Anyone who argues that religious people have low IQs haven’t read anything from our current Pope Benedict XVI or his predecessor John Paul II. When I had newly discovered my faith I attempted to read Benedict’s Jesus of Nazareth, I got through it, but the one thing I took from it was boy there is A LOT of stuff I don’t know about my faith and secondly, that the Catholic Church has some super higher level thinking going on.
I have also attempted to read Pope John Paul’s more popular work Theology of the Body, but I failed miserably and settled for the much easier read Theology of the Body for Beginners by Christopher West. This work though always fascinated me because it actually “explained” the why about human sexuality, rather than the usual rule book. This positive approach to human sexuality, I can’t help but think, would have been a better alternative than the “you will get pregnant and die” threats that I got in high school religion classes.
Despite all the great supplementary works on Theology of the Body present in our world today, I still always wanted to actually read it for myself. So currently I have enrolled in a university like course, where I will not only be reading the original book, but will be getting help along the way. Thank God for that, since I am 60 pages in and struggling to make sense of it all. Hopefully, my second time around I will make it through, I certainly have the desire to actually read it, and now I have additional pressures, because my school paid for the course!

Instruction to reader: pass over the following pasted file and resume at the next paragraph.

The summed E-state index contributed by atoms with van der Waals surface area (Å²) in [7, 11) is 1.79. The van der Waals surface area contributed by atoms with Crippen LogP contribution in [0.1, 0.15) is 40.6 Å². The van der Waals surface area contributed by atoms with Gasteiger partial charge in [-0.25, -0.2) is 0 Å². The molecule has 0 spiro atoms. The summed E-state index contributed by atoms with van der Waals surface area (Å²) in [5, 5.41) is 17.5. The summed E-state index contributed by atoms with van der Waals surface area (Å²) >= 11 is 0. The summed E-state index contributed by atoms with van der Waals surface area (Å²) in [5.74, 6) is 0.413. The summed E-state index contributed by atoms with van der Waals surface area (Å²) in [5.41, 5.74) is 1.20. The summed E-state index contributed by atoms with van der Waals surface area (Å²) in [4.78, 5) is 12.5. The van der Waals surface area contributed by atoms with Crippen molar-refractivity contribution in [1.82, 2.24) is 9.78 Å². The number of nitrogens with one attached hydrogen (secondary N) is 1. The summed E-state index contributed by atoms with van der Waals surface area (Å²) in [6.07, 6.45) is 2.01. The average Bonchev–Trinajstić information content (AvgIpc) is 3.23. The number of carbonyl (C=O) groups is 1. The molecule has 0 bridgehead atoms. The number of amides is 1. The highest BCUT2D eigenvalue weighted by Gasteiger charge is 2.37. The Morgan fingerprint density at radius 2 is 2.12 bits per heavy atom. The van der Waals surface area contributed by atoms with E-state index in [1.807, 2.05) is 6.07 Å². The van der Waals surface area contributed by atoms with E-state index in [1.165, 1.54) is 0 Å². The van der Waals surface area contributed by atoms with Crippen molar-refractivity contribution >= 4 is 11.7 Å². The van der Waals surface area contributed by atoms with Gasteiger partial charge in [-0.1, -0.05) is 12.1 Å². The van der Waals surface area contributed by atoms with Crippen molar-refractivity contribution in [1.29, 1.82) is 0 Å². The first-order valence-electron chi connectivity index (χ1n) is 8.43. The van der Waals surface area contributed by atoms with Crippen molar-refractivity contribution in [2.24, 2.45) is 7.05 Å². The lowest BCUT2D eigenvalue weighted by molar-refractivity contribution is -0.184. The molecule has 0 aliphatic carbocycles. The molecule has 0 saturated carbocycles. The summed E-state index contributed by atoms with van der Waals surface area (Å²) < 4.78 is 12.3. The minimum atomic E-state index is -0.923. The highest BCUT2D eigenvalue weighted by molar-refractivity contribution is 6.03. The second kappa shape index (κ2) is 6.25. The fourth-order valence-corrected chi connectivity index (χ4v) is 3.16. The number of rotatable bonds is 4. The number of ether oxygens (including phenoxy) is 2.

For those unfamiliar with the Theology of the Body, it is a series of talks that Pope John Paul II gave to his Wednesday audiences between the 1979-1984. These reflections centred on the meaning of the human body and human sexuality. It has, in recent years, become increasingly popular. Catholic theologian George Wiegel describes this work as “one of the boldest reconfigurations of Catholic theology in centuries…a kind of theological time bomb set to go off with dramatic consequences…perhaps in the 21st century.” Judging by the increased interest in not only parishes but the educational system, I’d say that the bomb has gone off.